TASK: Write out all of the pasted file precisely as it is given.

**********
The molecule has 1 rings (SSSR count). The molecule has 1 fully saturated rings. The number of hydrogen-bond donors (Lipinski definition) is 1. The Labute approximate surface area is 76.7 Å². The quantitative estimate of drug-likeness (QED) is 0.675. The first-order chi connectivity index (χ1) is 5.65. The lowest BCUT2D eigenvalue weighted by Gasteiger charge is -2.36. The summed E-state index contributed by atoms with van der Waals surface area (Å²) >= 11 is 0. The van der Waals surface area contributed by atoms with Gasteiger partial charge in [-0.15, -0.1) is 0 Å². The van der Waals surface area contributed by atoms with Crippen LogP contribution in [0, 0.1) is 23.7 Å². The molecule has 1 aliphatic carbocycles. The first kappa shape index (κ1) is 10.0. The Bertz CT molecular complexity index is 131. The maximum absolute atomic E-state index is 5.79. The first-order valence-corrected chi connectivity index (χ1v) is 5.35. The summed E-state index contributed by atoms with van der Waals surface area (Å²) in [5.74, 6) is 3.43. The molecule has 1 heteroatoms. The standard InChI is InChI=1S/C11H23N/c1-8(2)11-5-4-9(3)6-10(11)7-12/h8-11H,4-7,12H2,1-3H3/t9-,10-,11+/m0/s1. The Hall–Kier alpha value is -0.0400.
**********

The molecule has 1 rings (SSSR count). The molecule has 1 fully saturated rings. The number of hydrogen-bond donors (Lipinski definition) is 1. The Labute approximate surface area is 76.7 Å². The quantitative estimate of drug-likeness (QED) is 0.675. The first-order chi connectivity index (χ1) is 5.65. The lowest BCUT2D eigenvalue weighted by Gasteiger charge is -2.36. The summed E-state index contributed by atoms with van der Waals surface area (Å²) >= 11 is 0. The van der Waals surface area contributed by atoms with Gasteiger partial charge in [-0.15, -0.1) is 0 Å². The van der Waals surface area contributed by atoms with Crippen LogP contribution in [0, 0.1) is 23.7 Å². The molecule has 1 aliphatic carbocycles. The first kappa shape index (κ1) is 10.0. The Bertz CT molecular complexity index is 131. The maximum absolute atomic E-state index is 5.79. The first-order valence-corrected chi connectivity index (χ1v) is 5.35. The summed E-state index contributed by atoms with van der Waals surface area (Å²) in [5.74, 6) is 3.43. The molecule has 1 heteroatoms. The standard InChI is InChI=1S/C11H23N/c1-8(2)11-5-4-9(3)6-10(11)7-12/h8-11H,4-7,12H2,1-3H3/t9-,10-,11+/m0/s1. The Hall–Kier alpha value is -0.0400.